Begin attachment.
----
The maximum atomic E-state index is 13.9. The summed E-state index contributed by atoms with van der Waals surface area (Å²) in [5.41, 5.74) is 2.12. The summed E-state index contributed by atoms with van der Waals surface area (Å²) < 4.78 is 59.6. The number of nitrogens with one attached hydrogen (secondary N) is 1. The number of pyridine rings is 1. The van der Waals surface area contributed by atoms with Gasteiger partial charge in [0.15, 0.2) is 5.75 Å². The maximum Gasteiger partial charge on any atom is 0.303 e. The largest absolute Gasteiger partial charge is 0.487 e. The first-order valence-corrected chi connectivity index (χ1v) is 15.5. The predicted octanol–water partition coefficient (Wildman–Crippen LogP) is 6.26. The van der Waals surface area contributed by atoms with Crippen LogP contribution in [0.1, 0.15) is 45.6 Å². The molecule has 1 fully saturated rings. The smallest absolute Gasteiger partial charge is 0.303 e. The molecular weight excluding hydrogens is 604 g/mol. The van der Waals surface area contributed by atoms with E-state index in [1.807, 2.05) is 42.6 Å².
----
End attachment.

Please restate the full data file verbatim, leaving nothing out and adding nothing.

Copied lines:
The maximum atomic E-state index is 13.9. The summed E-state index contributed by atoms with van der Waals surface area (Å²) in [5.41, 5.74) is 2.12. The summed E-state index contributed by atoms with van der Waals surface area (Å²) < 4.78 is 59.6. The number of nitrogens with one attached hydrogen (secondary N) is 1. The number of pyridine rings is 1. The van der Waals surface area contributed by atoms with Gasteiger partial charge in [0.15, 0.2) is 5.75 Å². The maximum Gasteiger partial charge on any atom is 0.303 e. The largest absolute Gasteiger partial charge is 0.487 e. The first-order valence-corrected chi connectivity index (χ1v) is 15.5. The predicted octanol–water partition coefficient (Wildman–Crippen LogP) is 6.26. The van der Waals surface area contributed by atoms with Crippen LogP contribution in [0.1, 0.15) is 45.6 Å². The molecule has 1 fully saturated rings. The smallest absolute Gasteiger partial charge is 0.303 e. The molecular weight excluding hydrogens is 604 g/mol. The van der Waals surface area contributed by atoms with E-state index in [1.807, 2.05) is 42.6 Å².